You've probably heard the expression: “Do you still have your holiday mojo?”. After a holiday we are often more relaxed, we are happy and comfortable with our lives, and this mood pervades our interactions and often reflects a gentler more tolerant side.
The question is how do you stay in touch with this? How do you nurture and hang onto the authentic you in our busy, demanding world?
I recently went on a family holiday at Tuskers Safari Lodge in the Klaserie Private Nature Reserve next to the Kruger National Park, South Africa. There were some incredible sightings we had.
A lion's piercing gaze as it lay full bellied with three other pride members devouring their evening meal; a large, muscled leopard strolling languidly across the dry river bed; a baby elephant mock charging the game vehicle thrashing a branch comically on the ground with its trunk; a herd of 23 elephants, including a few month-old babies, wandering down to the water hole to drink and graze.
Here are some shots from the holiday…
It was a privilege to be in nature and to be a spectator to nature's way—the way it has been for centuries.
We need time outs like these to remind ourselves about what is important in life.
A time out, whether it be in the bush, at the sea, on a hike, walking, surfing, swimming, etc, has long been recognised by medical practitioners and psychologists as having important healing and restorative powers.
For me, the bush strips away all else; it cleanses the mind, soul and body. OK, so maybe a few G&T's at lunch time and sunset isn't quite in line with cleansing the body but you get the gist.
There is something even more powerful about spending quality time in that sort of environment; it forces you to slow down and makes you see what is important in life. It strips away the varying levels of BS we carry around at work, with friends, family or in our relationships.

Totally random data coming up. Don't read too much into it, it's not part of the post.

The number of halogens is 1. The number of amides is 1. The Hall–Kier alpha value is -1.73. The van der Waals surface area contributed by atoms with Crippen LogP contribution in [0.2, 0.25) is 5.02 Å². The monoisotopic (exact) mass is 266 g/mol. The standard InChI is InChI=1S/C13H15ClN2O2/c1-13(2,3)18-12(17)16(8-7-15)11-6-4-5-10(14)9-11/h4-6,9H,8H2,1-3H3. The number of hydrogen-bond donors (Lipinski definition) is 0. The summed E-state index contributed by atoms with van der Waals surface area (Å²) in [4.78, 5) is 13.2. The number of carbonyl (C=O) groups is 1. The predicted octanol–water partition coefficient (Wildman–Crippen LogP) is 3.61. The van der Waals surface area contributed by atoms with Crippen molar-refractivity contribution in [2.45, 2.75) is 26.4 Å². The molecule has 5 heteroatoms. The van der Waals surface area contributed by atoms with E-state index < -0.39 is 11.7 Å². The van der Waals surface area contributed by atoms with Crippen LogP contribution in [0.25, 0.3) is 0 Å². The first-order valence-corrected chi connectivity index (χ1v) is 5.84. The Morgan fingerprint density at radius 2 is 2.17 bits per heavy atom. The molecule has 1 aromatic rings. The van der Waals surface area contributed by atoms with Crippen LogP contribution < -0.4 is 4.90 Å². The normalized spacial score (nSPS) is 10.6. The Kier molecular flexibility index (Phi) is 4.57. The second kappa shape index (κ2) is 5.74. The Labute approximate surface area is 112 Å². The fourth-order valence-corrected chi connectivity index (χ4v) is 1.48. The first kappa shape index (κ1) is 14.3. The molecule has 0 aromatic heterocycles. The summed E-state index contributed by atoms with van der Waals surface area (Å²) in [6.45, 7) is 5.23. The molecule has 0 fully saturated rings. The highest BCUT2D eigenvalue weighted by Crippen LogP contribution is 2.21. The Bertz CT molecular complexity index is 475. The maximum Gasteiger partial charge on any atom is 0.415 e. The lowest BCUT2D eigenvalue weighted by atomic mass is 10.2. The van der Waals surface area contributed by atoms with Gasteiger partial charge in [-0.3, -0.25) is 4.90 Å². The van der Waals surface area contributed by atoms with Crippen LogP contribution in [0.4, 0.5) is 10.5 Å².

Given enough time, a keener sense of who you are slowly emerges. Times like these are a gift and an opportunity to reconnect with your essence. It's amazing how nature can touch your soul and, in turn, put you in touch with your soul.
So how do you stay in touch with this in our busy, demanding world?
The answer lies in discovering what energises you. On the flip side, you should also train yourself to recognise the signs that you are back on the hamster wheel. The hamster wheel can be anything, like chasing the next big thing, the promotion, the new car, the next swipe right or the next overseas holiday.
It is this wheel that sees many of us fall into a pattern of busyness. In the process, we can cauterise our true essence. We do it to cope, it makes it easier to get by or we do it to fit the mould of what we think society expects of us.
If you recognise this in yourself, ask if it is draining or energising you? Do you like that person? And, if not, what can you do about it?
For me the steps are simple, but putting them into practice needs work:
- Do more of what energises you – For me it is time with family I love, a great meal or coffee with great company, long coastal or forest walks, surf skiing, taking time to appreciate sunsets and sunrises, and time out in any wild bush setting.
- Create boundaries to minimise what drains your energy or compromises your values – For me it is not setting up meetings early on the mornings that I paddle, not engaging with or disengaging with negative people, getting enough sleep, saying no to too many weekend functions/engagements, writing lists so I don't procrastinate.
- Have time alone – I am energised by the work I do, by my family, friends and other things, however, I sometimes need downtime from it all. I do this by surf skiing, reading or watching a great movie or series.
You should know when you are in flow. At times like this you are your unique self, you feel alive and your life has meaning and passion. But maintaining this may require sacrifices and sticking to the boundaries you set.
Choose wisely and ensure your choices align with who you really are.
My grandmother once said to me: “Stay true to yourself my boy”. At the time I was in my early 20's and muttered something like: “Of course Oma…” which is what I called her. Only years later did it start dawning on me what she really meant.
Stay true to yourself.
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